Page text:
• The definition of energy storage property is the same as that for the section 48 ITC.
    • Recapture rules apply in the event the greenhouse gas emission rate for a qualified facility is greater than 10 grams of CO2e per KWh.
  • Amount – The credit rate is 30% if prevailing wage and apprenticeship requirements are met (similar to those described above); if such requirements are not met, the credit rate is 6%.
  • Bonus ITC – Taxpayers would be eligible for an additional 10% ITC if the domestic content requirements (as described above) are met (reduced to 2% increase if the labor requirements are not also met) or if the qualified facility is located in an “energy community” (i.e., historically oil, gas and coal communities).
  • Phaseout – As with the clean electricity PTC, the clean electricity ITC would begin to phaseout for qualified facilities beginning construction in the first calendar year after the later of (i) the calendar year in which the Secretary determines that the annual greenhouse gas emissions from the production of electricity in the United States are equal to or less than 25% of the annual greenhouse gas emissions from the production of electricity in the United States for calendar year 2021 and (ii) 2031.
  • Exclusivity – A qualified facility does not include any facility for which a 45Q Credit, a PTC, an ITC, a 45J credit, a 45BB credit, a 48A credit, or a 48D credit is allowed.
  • Direct pay – Taxpayers otherwise eligible for the technology-neutral ITC would be entitled to elect for direct payment of the credit amount, provided the domestic content requirements are satisfied.

Section 45Q Carbon Capture Credit (“45Q Credit”) Extension

  • 6-year extension – The 45Q Credit would be extended to projects beginning construction before January 1, 2032. Currently, the 45Q Credit only applies to projects beginning construction by December 31, 2025.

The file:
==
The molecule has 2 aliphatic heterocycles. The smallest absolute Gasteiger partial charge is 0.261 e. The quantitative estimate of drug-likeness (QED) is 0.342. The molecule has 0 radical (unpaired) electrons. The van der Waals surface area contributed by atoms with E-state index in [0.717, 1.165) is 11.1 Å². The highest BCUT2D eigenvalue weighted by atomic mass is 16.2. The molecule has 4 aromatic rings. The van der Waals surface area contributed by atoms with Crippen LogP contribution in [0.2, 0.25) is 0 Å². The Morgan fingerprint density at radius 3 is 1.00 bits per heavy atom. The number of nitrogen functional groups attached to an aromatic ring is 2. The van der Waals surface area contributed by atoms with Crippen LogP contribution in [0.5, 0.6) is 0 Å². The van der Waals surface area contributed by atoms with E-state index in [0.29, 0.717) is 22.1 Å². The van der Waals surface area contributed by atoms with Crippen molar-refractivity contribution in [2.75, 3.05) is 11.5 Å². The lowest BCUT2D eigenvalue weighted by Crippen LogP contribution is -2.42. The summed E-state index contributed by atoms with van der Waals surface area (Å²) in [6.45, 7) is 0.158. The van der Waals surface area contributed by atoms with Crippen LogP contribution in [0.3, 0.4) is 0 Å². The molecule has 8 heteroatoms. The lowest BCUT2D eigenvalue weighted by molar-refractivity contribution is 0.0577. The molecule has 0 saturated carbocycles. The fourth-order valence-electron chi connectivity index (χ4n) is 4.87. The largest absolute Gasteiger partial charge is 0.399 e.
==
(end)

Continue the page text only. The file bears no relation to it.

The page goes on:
• Lower capture requirements – Most facilities would be eligible for the 45Q Credit if they capture at least 12,500 metric tons of qualified carbon oxide during the taxable year. Electric generating facilities would only be eligible for the 45Q Credit if they capture at least 18,750 metric tons of qualified carbon oxide during the taxable year and at least 75% (by mass) of the carbon oxide that would otherwise be released into the atmosphere by such facility. A direct air capture facility has less stringent requirements and would be eligible for the 45Q Credit if it captures at least 1,000 metric tons of qualified carbon oxide during the taxable year.
  • Increased credit amounts – For projects that meet the new prevailing wage and apprenticeship requirements (which are similar to those described above), the 45Q Credit amounts are increased to $85/metric ton for qualified carbon oxide disposed of by the taxpayer in secure geological storage and $60/metric ton for qualified carbon oxide used by the taxpayer as a tertiary injectant and disposed of in a qualified enhanced oil or natural gas recovery project. For projects that do not meet the new prevailing wage and apprenticeship requirements, the 45Q Credit is only $17/metric ton for secure geological storage and $12/metric ton for use as a tertiary injectant.